AP in­ves­ti­ga­tion: Doc­tors keep li­censes de­spite sex abuse

West Hawaii Today - - Nation & World -

WASH­ING­TON — The first time that Dr. An­thony Bianchi came onto a pa­tient, Cal­i­for­nia’s med­i­cal board al­leged, the gy­ne­col­o­gist placed a chair against the exam room door, put his fin­gers into the woman’s vagina and ex­posed his erect pe­nis.

The sec­ond time, the board claimed, he told a pa­tient that he couldn’t stop star­ing at her breasts and re­counted a dream in which he per­formed oral sex on her in the of­fice.

The third time, the board charged, he told a preg­nant pa­tient suf­fer­ing from vagi­nal bleed­ing that she shouldn’t shave her pu­bic hair be­fore her next visit, as he was get­ting too ex­cited.

These episodes led to dis­ci­plinary ac­tions by the state’s med­i­cal board in 2012 and in 2016. Bianchi agreed not con­test the charges, and he held onto his med­i­cal li­cense. Un­der a set­tle­ment with Cal­i­for­nia’s med­i­cal board, he agreed to seek ther­apy and re­frain from treat­ing women dur­ing five years of pro­ba­tion.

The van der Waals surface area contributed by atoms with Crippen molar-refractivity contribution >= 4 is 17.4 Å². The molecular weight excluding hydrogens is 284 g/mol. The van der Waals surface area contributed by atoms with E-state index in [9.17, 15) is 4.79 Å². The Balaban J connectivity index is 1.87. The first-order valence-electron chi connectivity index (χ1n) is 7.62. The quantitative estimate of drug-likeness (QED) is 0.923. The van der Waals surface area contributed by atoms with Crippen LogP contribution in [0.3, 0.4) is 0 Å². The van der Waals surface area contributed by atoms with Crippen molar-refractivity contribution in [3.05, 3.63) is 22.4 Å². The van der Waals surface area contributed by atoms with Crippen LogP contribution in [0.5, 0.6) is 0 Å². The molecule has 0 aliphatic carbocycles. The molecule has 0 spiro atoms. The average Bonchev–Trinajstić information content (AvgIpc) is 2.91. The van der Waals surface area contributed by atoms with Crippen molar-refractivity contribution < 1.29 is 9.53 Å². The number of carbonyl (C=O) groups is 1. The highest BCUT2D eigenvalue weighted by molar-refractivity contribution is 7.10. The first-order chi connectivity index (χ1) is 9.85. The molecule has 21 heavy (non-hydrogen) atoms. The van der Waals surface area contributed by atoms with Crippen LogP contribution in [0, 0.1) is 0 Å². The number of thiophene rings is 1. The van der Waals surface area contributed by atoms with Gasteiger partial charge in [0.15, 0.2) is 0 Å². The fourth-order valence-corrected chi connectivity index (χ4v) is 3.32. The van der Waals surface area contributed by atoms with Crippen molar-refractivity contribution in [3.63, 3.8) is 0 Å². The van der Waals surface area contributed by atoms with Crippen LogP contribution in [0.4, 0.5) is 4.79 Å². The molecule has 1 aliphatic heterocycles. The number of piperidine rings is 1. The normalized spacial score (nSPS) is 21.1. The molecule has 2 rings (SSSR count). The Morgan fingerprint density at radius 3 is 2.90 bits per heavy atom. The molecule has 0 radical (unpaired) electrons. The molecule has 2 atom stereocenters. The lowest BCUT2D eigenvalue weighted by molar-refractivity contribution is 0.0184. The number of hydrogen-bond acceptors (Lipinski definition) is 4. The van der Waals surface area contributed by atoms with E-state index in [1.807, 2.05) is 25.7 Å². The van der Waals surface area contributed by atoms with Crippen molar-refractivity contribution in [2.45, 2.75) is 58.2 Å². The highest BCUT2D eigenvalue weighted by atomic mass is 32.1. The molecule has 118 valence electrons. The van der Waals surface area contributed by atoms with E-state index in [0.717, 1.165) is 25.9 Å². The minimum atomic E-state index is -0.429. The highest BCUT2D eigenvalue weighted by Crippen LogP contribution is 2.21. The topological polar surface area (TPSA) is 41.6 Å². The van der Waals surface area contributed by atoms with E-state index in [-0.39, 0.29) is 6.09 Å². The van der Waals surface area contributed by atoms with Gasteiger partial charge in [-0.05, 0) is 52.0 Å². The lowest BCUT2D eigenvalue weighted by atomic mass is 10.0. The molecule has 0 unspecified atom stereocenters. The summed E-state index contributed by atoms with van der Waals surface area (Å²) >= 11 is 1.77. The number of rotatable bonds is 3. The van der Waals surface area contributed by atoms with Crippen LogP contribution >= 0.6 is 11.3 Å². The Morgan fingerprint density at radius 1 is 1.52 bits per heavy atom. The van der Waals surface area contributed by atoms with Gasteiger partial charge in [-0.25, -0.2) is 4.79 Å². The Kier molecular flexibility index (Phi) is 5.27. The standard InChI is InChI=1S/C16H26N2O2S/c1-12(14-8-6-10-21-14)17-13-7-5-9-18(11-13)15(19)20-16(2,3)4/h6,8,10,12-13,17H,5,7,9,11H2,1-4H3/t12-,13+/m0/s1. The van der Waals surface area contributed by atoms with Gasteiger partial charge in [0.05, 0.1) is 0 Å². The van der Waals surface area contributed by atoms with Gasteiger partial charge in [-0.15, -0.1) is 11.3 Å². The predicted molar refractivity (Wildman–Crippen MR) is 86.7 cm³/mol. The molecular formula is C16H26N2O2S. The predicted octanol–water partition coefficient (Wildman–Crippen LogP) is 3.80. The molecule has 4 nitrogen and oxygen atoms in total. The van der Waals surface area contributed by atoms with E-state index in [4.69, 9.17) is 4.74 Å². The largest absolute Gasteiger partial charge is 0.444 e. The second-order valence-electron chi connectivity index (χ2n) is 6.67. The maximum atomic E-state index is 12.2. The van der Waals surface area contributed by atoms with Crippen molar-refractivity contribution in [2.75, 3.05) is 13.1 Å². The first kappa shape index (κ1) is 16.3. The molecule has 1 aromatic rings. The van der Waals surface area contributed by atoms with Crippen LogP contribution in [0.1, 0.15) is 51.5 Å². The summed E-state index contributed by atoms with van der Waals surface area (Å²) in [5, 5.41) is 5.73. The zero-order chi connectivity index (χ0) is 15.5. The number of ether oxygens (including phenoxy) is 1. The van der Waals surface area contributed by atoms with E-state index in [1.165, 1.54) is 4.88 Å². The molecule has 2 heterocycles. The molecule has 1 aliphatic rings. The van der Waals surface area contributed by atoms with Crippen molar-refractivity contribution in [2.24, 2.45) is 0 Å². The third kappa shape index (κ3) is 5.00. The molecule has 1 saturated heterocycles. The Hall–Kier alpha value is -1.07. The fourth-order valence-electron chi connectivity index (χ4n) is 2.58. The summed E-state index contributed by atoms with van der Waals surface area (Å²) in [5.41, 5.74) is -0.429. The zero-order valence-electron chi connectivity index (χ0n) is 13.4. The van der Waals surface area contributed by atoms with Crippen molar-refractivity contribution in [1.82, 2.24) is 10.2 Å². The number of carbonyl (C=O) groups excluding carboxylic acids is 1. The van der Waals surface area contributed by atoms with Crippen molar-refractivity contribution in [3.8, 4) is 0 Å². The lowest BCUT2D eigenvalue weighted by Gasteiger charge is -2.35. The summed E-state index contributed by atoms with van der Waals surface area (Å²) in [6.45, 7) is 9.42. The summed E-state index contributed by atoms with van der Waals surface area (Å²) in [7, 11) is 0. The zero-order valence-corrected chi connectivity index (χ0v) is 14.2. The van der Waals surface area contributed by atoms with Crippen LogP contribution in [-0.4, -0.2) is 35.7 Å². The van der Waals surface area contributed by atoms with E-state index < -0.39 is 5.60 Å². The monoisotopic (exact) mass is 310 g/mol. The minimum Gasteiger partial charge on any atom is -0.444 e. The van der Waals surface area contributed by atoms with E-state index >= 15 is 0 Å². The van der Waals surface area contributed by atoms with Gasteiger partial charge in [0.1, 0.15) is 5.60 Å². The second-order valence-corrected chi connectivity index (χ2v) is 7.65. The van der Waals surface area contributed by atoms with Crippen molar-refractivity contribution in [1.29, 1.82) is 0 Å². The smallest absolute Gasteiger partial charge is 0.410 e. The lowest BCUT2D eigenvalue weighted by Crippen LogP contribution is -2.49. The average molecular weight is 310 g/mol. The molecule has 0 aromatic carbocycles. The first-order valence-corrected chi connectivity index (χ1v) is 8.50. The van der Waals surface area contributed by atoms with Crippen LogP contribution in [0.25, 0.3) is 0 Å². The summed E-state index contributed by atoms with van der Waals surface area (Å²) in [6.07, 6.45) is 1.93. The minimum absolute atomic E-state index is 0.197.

Bianchi did not re­spond to tele­phone mes­sages from The As­so­ci­ated Press left for him at the work­ers’ com­pen­sa­tion clinic in Fresno, Cal­i­for­nia, where he now eval­u­ates oc­cu­pa­tional health claims.

They per­formed crowd fa­vorites like “You Give Love a Bad Name” and “It’s My Life.”

Samb­ora left Bon Jovi in 2013 and Such in 1994. Each of the mem­bers spoke on­stage, giv­ing thanks for the honor and telling old sto­ries about the New Jersey band. They all hugged as a group af­ter­ward.

Jon Bon Jovi said he has been writ­ing his Rock Hall speech for years.

AN­THONY SOUFFLE/

A worker tries to clear snow and ice from the Metro Gov­ern­ment Cen­ter Plaza sta­tion as the snow picked up in down­town Min­neapo­lis on Satur­day.

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